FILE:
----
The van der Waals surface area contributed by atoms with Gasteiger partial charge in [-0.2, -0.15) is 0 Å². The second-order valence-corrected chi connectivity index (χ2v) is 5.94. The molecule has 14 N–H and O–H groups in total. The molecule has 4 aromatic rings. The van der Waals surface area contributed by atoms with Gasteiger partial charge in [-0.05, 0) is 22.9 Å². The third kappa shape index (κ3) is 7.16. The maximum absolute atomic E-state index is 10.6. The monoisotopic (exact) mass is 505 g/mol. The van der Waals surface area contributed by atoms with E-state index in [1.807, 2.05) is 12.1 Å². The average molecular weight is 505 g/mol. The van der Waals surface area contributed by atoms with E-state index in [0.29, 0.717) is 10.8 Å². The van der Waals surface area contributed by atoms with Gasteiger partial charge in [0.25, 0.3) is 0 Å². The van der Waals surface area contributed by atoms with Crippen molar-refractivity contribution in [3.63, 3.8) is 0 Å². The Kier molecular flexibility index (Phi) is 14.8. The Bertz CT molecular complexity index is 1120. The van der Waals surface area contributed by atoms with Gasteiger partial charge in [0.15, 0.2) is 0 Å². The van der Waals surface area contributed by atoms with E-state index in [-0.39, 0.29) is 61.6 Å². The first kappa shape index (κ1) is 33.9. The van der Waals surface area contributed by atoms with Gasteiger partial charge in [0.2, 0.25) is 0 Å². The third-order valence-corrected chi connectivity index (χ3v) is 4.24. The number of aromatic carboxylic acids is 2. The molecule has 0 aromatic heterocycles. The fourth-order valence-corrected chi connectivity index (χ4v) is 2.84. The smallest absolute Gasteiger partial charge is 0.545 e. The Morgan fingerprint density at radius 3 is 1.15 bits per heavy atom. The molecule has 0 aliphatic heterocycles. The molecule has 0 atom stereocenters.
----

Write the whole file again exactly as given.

The van der Waals surface area contributed by atoms with Gasteiger partial charge in [-0.2, -0.15) is 0 Å². The second-order valence-corrected chi connectivity index (χ2v) is 5.94. The molecule has 14 N–H and O–H groups in total. The molecule has 4 aromatic rings. The van der Waals surface area contributed by atoms with Gasteiger partial charge in [-0.05, 0) is 22.9 Å². The third kappa shape index (κ3) is 7.16. The maximum absolute atomic E-state index is 10.6. The monoisotopic (exact) mass is 505 g/mol. The van der Waals surface area contributed by atoms with E-state index in [1.807, 2.05) is 12.1 Å². The average molecular weight is 505 g/mol. The van der Waals surface area contributed by atoms with E-state index in [0.29, 0.717) is 10.8 Å². The van der Waals surface area contributed by atoms with Gasteiger partial charge in [0.25, 0.3) is 0 Å². The van der Waals surface area contributed by atoms with Crippen molar-refractivity contribution in [3.63, 3.8) is 0 Å². The Kier molecular flexibility index (Phi) is 14.8. The Bertz CT molecular complexity index is 1120. The van der Waals surface area contributed by atoms with Gasteiger partial charge in [0.15, 0.2) is 0 Å². The van der Waals surface area contributed by atoms with E-state index in [-0.39, 0.29) is 61.6 Å². The first kappa shape index (κ1) is 33.9. The van der Waals surface area contributed by atoms with Gasteiger partial charge in [0.2, 0.25) is 0 Å². The third-order valence-corrected chi connectivity index (χ3v) is 4.24. The number of aromatic carboxylic acids is 2. The molecule has 0 aromatic heterocycles. The fourth-order valence-corrected chi connectivity index (χ4v) is 2.84. The smallest absolute Gasteiger partial charge is 0.545 e. The Morgan fingerprint density at radius 3 is 1.15 bits per heavy atom. The molecule has 0 aliphatic heterocycles. The molecule has 0 atom stereocenters.